business goals written on papersRunning a business is a tricky endeavor. While you always want the best for your company, mistakes can still happen. In some cases, these business mistakes happen because of your own carelessness. Here are some of the common mistakes and ways to avoid them and their legal ramifications.

Making Deals without a Contract

Even if you trust the person you’re making a deal with, it is still important to put all your dealings in writing. This greatly reduces the chance of a subsequent dispute or misinterpretation, as both of the parties can refer back to the written agreement. Don’t just end a deal with a verbal agreement or a handshake; pursue a contract to protect you from loss of time and money, and lawsuits.

Choosing the Wrong Business Structure

The wrong choice of entity can put your business at risk and cost you more tax payments every year. Don’t choose a legal structure just because it’s easy to set-up. In most cases, business owners can form an LLC, as this shows banks and investors that you’re serious about your business. It also protects your personal assets in case your company is sued. Keep in mind that consulting a business lawyer is still important to help you with your decision.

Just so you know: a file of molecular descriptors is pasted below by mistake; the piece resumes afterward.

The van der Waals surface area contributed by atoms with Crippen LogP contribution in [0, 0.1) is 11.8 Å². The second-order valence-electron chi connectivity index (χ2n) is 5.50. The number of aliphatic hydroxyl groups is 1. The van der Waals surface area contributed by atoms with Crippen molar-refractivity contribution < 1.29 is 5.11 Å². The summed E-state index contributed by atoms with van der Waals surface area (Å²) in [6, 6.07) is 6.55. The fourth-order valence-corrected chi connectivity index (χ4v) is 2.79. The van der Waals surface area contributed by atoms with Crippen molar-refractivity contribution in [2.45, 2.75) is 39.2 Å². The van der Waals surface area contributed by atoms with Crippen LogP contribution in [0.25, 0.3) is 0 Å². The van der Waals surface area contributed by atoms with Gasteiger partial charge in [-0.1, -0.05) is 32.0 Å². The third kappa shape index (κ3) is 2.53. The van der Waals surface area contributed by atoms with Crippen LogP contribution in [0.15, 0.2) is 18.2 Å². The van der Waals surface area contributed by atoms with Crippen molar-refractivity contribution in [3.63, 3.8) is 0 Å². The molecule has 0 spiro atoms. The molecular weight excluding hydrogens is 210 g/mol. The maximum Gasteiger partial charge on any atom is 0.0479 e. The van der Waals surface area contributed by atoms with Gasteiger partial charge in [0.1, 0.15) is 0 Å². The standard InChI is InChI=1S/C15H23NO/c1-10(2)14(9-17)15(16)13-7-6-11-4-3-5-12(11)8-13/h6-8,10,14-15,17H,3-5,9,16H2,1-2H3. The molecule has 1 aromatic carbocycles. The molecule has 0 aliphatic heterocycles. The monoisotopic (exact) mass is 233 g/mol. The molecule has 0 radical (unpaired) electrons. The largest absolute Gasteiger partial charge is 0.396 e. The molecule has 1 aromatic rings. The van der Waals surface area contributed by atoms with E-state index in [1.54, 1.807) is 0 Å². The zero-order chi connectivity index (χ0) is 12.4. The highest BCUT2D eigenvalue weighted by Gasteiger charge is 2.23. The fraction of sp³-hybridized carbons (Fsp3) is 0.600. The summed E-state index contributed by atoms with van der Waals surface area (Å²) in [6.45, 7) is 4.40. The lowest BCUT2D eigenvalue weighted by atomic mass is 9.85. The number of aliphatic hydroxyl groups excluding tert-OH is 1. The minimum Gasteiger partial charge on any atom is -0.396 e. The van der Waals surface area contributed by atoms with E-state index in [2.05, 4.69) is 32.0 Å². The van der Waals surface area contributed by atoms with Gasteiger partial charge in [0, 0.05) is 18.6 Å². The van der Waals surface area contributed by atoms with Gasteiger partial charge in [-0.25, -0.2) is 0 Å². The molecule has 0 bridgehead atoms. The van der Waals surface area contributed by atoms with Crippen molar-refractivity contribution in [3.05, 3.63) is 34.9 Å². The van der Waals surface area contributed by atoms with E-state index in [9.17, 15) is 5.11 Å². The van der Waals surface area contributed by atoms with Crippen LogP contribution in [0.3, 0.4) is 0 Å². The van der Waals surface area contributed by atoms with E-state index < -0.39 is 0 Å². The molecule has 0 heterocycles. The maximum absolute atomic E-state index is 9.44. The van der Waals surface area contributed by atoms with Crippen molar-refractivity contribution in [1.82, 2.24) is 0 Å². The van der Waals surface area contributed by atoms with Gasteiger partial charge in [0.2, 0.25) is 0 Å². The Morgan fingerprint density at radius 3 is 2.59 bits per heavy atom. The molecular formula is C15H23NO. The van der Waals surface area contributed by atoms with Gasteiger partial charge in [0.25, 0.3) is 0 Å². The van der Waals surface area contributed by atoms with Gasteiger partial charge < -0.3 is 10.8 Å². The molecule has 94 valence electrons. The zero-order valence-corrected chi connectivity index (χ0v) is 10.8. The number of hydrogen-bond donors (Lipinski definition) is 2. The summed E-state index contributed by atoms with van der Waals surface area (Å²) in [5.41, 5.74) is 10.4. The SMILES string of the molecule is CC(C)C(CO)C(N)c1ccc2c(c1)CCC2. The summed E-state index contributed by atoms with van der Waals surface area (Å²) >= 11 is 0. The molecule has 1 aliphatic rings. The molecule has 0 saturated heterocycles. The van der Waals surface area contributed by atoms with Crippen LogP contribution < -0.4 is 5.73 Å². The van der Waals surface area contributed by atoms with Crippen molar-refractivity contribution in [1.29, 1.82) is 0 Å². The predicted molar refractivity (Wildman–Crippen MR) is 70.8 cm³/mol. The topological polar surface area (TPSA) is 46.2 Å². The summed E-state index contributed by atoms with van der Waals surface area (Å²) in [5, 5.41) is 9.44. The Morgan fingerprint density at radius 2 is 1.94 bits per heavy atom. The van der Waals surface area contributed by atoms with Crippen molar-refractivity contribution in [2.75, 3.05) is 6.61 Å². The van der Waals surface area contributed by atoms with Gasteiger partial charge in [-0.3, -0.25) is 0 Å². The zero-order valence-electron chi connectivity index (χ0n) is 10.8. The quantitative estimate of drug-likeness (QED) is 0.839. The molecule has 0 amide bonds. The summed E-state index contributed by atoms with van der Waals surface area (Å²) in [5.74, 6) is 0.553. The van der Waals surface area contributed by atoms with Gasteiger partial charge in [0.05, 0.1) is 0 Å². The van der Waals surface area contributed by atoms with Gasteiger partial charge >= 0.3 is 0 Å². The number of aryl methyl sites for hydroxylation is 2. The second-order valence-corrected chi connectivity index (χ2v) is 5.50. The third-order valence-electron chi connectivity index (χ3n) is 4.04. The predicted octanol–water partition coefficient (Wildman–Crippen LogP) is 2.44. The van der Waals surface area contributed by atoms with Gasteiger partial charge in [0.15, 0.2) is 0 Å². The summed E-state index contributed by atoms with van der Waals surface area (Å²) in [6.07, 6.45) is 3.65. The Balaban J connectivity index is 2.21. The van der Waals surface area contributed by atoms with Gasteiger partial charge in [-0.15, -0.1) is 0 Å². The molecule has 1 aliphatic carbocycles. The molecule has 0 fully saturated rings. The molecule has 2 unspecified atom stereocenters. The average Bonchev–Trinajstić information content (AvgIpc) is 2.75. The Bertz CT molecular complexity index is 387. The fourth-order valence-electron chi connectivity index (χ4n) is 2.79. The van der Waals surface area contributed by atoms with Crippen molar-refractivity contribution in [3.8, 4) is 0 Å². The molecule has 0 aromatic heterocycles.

Not Obtaining Trademarks or Copyrights

Before choosing a company name, logo, or trademark, do lots of research. This is to make sure that no other party is already using it. Failure to do so will only lead to legal issues, like trademark infringement complaints. Getting a copyright, on the other hand, is important to help you protect your business from piracy.

Bringing in Partners Without an Agreement

Whether your business partner is a family member or a long-time friend, you still need a binding agreement. This specifies you and your partner’s responsibilities, along with what would happen if you have opposing views on where to take the company. A detailed agreement also helps in the allocation of profits and losses, and in resolving disputes.

Keep an eye on these mistakes to avoid liabilities that could threaten your business. Take the right steps and always do your research before making a major decision. It is also advisable to hire an experienced business attorney to have timely guidance as your business grows.

Resources:

http://smallbusiness.chron.com/importance-contracts-business-906.html
http://mycorporation.com/business-formations/llc.jsp
http://www.law.cornell.edu/wex/trademark_infringement

the author

Eugenia Gilbreath is a pre-school teacher in California. She has also been a speaker and motivator in different educational seminars and fora.